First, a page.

Lean Business Model
OKAY.com is able to offer this, according to Mr Miller, as its business model is so lean. As an online platform, the company does not need expensive shopfronts to attract customers, instead using its award-winning website. To further reduce costs and offer higher commissions to agents, the company built a proprietary enterprise platform that agents could use remotely, and employed a “hot desking” system – thus saving 90 per cent of its real estate costs.
“This mobile platform further empowered our agents so they could send new listings to their clients faster than traditional agencies, helping both the agent and the home seeker,” Mr Miller said.
OKAY.com also offers performance-based incentives, and rewards agents for information they share. Colleagues are effectively working together to create OKAY.com’s strong database, rather than fiercely competing against each other as is the norm within most agencies.
Point of Difference
This knowledge-sharing is perhaps the biggest differentiator from other agencies, Mr Miller said, as it means a client can see dozens or hundreds of options by working with one OKAY.com agent, instead of having to work with 10 different agents to evaluate the market. “It’s applying the principle of a knowledge economy to create a competitive advantage for our agents.”
The business has been built on start-up funding from investors, including Peter Churchouse, a leading authority on Asian real estate markets; Philipp von dem Knesebeck, a seasoned institutional angel investor running K5 Family Offices; and Oliver Rust, a 20-year veteran in consumer data analytics, who has worked with Nielsen, TNS and is now a Managing Director with Engine Group.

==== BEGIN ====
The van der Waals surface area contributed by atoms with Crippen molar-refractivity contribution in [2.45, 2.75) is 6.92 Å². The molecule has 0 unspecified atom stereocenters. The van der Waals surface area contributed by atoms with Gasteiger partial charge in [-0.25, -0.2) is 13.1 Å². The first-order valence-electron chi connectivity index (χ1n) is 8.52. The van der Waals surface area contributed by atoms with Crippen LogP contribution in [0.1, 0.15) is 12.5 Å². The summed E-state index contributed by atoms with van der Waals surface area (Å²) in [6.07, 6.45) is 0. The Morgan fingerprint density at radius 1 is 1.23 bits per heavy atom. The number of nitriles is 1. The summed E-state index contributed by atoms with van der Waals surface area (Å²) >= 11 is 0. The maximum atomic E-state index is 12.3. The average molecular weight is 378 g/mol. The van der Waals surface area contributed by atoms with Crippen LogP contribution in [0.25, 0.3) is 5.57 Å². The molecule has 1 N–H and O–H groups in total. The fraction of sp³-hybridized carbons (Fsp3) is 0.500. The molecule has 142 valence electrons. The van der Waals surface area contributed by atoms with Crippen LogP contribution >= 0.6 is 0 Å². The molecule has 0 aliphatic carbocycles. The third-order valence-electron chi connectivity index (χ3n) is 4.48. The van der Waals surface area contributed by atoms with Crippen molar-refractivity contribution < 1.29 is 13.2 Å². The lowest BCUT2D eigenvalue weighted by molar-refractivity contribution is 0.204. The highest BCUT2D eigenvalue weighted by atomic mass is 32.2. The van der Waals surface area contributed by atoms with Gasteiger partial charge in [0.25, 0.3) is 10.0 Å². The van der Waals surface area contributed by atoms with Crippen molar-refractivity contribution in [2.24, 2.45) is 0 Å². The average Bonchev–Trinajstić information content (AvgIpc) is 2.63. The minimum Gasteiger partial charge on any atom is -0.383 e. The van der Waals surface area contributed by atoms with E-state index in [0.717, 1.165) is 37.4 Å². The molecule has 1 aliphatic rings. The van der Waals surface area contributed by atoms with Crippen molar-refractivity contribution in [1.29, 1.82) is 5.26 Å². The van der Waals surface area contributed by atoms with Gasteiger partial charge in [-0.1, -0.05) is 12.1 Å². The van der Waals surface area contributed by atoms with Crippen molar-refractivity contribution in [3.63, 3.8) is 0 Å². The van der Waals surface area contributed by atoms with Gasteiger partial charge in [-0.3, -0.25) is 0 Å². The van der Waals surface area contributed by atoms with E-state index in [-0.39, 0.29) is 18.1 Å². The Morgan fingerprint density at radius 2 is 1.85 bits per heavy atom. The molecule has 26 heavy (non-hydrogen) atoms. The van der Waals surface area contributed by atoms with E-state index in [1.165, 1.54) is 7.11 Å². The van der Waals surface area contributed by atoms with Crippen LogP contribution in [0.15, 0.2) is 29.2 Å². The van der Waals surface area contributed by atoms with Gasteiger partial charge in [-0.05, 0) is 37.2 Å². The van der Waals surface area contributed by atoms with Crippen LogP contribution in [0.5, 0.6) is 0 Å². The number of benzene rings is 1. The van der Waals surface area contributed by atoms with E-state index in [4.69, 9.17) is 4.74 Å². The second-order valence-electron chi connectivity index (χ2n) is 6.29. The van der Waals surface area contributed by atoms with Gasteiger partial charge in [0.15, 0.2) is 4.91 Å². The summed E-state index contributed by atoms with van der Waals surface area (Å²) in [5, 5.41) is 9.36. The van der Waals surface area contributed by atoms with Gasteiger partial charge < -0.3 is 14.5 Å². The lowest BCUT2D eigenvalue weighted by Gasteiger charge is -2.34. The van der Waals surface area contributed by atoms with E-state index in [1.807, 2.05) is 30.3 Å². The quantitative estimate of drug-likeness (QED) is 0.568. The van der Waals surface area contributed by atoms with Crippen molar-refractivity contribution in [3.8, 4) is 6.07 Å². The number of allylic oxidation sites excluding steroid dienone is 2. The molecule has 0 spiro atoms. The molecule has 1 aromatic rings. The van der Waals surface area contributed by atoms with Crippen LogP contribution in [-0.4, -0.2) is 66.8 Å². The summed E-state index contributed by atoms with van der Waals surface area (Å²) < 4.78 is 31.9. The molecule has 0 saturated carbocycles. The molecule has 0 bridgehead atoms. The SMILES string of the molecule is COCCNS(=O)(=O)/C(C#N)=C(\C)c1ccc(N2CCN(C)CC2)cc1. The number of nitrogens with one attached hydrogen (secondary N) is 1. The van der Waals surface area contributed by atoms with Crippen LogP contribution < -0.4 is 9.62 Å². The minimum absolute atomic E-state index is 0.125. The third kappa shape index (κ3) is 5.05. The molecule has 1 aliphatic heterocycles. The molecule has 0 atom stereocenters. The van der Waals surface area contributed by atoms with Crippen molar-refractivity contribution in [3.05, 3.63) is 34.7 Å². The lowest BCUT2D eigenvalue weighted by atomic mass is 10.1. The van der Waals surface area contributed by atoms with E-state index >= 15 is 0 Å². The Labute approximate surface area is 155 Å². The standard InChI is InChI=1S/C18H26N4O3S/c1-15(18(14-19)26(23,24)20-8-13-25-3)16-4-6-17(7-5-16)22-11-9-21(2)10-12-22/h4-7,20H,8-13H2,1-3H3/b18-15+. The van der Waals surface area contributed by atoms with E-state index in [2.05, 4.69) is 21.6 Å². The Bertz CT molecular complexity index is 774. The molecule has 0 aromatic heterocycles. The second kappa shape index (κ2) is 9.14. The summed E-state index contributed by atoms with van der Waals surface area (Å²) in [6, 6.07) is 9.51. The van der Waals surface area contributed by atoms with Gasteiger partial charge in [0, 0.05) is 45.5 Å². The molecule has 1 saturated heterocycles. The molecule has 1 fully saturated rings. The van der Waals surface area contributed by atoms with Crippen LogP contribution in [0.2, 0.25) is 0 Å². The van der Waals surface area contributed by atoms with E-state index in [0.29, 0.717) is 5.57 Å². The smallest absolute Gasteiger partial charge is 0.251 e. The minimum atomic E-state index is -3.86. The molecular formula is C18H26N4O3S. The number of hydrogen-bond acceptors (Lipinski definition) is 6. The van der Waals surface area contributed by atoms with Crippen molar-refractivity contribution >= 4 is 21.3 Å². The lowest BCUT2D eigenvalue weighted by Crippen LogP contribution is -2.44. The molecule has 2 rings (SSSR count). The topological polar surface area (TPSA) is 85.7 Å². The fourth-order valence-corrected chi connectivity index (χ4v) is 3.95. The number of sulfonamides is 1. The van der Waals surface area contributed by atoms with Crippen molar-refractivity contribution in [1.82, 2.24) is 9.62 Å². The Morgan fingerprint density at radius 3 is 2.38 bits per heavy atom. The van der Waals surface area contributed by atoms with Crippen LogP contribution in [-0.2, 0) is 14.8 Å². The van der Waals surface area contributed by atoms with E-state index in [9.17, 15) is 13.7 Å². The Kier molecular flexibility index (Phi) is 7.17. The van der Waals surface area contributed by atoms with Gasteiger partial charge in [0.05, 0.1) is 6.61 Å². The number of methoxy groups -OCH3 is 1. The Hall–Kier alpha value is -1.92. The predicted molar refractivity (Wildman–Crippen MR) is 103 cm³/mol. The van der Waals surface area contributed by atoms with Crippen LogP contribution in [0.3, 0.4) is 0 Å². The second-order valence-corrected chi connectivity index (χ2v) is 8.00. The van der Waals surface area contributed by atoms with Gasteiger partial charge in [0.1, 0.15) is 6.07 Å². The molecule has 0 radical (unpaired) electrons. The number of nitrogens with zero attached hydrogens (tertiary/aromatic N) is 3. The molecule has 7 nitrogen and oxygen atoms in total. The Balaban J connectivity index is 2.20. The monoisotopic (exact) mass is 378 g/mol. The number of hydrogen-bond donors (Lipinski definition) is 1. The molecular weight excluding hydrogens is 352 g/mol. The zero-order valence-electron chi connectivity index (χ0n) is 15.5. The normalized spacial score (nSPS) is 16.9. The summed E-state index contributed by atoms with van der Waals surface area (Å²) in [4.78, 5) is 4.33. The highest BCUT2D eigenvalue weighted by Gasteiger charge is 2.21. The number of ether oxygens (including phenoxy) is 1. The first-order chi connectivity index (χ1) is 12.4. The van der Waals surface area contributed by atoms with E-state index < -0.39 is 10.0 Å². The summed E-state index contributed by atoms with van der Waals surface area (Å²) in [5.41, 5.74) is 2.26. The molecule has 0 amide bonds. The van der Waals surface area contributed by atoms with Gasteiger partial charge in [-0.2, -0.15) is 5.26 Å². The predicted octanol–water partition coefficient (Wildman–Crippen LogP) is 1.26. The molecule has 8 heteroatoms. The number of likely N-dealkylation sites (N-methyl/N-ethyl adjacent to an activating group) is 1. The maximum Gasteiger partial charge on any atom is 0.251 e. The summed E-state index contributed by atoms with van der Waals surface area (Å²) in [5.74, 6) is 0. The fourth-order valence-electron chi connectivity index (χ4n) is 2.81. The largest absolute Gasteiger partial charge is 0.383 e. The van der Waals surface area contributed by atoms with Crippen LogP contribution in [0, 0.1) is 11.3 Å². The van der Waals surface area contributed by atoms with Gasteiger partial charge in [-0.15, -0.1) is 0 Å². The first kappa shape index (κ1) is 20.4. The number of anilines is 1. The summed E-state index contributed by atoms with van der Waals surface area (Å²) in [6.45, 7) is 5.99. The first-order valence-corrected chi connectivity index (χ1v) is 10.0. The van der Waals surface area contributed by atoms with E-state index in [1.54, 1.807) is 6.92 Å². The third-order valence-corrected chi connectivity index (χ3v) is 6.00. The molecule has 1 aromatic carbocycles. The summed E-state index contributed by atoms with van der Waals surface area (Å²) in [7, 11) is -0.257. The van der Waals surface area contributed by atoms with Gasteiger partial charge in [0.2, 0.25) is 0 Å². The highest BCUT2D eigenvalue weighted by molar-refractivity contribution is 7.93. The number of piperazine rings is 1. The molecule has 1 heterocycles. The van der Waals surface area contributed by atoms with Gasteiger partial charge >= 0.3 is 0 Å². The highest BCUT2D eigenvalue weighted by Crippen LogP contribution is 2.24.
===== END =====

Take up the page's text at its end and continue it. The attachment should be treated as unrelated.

“Now that we are profitable, we plan to seek scale-up capital,” said Mr Miller, whose vision is for regional expansion – first in the Chinese mainland, a goal targeted by the end of 2018 – followed by other markets including Malaysia, Japan, South Korea and Vietnam, all of which function similarly to Hong Kong.
Leveraging the growing data OKAY.com is amassing, Mr Miller also aims to build a powerful real estate data analytics company so that institutions such as banks can produce forward-looking analysis based on leading indicators, rather than historic transaction data, as is the case now. This will also help investors better analyse trends and specific properties for investment.
Meanwhile, there is a lot more opportunity to tap in Hong Kong.
His family’s 30-year experience has shown Hong Kong to be the best place to develop OKAY.com because of its strong legal framework, which protects business, and the city’s ability to attract both backers to invest, and talent to relocate. Developing a business model in line with the strong regulatory framework governing Hong Kong’s real estate sector also equips the company to expand to other markets where compliance is required.
“All of those factors make Hong Kong the better hub for us,” said Mr Miller. “We will expand our presence elsewhere, but we wanted to establish in Hong Kong first to set a solid foundation. Hong Kong is an incredibly competitive market. In succeeding here, we are proving that we can succeed in other Asian markets.”